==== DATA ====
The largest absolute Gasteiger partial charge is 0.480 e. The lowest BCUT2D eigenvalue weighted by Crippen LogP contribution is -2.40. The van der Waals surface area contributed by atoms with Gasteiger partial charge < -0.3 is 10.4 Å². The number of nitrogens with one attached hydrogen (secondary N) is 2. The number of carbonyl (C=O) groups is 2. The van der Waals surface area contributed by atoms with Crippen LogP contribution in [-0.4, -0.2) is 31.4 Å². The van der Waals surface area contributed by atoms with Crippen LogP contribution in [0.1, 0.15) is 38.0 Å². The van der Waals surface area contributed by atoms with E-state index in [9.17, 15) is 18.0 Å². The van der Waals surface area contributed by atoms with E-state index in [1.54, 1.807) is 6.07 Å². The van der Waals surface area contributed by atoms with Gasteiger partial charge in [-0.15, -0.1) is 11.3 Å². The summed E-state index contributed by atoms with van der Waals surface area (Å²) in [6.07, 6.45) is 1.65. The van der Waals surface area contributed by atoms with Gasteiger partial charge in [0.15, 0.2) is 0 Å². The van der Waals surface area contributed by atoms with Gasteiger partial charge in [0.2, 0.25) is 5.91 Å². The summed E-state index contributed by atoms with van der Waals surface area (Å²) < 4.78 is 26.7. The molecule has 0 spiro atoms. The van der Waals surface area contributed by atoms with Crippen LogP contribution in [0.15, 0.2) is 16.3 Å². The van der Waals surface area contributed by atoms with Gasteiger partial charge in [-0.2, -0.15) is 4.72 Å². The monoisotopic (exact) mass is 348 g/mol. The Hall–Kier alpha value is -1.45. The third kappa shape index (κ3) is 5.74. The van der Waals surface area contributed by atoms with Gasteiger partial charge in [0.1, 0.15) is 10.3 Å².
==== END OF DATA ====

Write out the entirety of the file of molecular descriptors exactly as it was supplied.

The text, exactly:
The largest absolute Gasteiger partial charge is 0.480 e. The lowest BCUT2D eigenvalue weighted by Crippen LogP contribution is -2.40. The van der Waals surface area contributed by atoms with Gasteiger partial charge < -0.3 is 10.4 Å². The number of nitrogens with one attached hydrogen (secondary N) is 2. The number of carbonyl (C=O) groups is 2. The van der Waals surface area contributed by atoms with Crippen LogP contribution in [-0.4, -0.2) is 31.4 Å². The van der Waals surface area contributed by atoms with Crippen LogP contribution in [0.1, 0.15) is 38.0 Å². The van der Waals surface area contributed by atoms with E-state index in [9.17, 15) is 18.0 Å². The van der Waals surface area contributed by atoms with E-state index in [1.54, 1.807) is 6.07 Å². The van der Waals surface area contributed by atoms with Gasteiger partial charge in [-0.15, -0.1) is 11.3 Å². The summed E-state index contributed by atoms with van der Waals surface area (Å²) in [6.07, 6.45) is 1.65. The van der Waals surface area contributed by atoms with Gasteiger partial charge in [0.15, 0.2) is 0 Å². The van der Waals surface area contributed by atoms with Gasteiger partial charge in [0.2, 0.25) is 5.91 Å². The summed E-state index contributed by atoms with van der Waals surface area (Å²) < 4.78 is 26.7. The molecule has 0 spiro atoms. The van der Waals surface area contributed by atoms with Crippen LogP contribution in [0.15, 0.2) is 16.3 Å². The van der Waals surface area contributed by atoms with Gasteiger partial charge in [-0.2, -0.15) is 4.72 Å². The monoisotopic (exact) mass is 348 g/mol. The Hall–Kier alpha value is -1.45. The third kappa shape index (κ3) is 5.74. The van der Waals surface area contributed by atoms with Gasteiger partial charge in [0.1, 0.15) is 10.3 Å².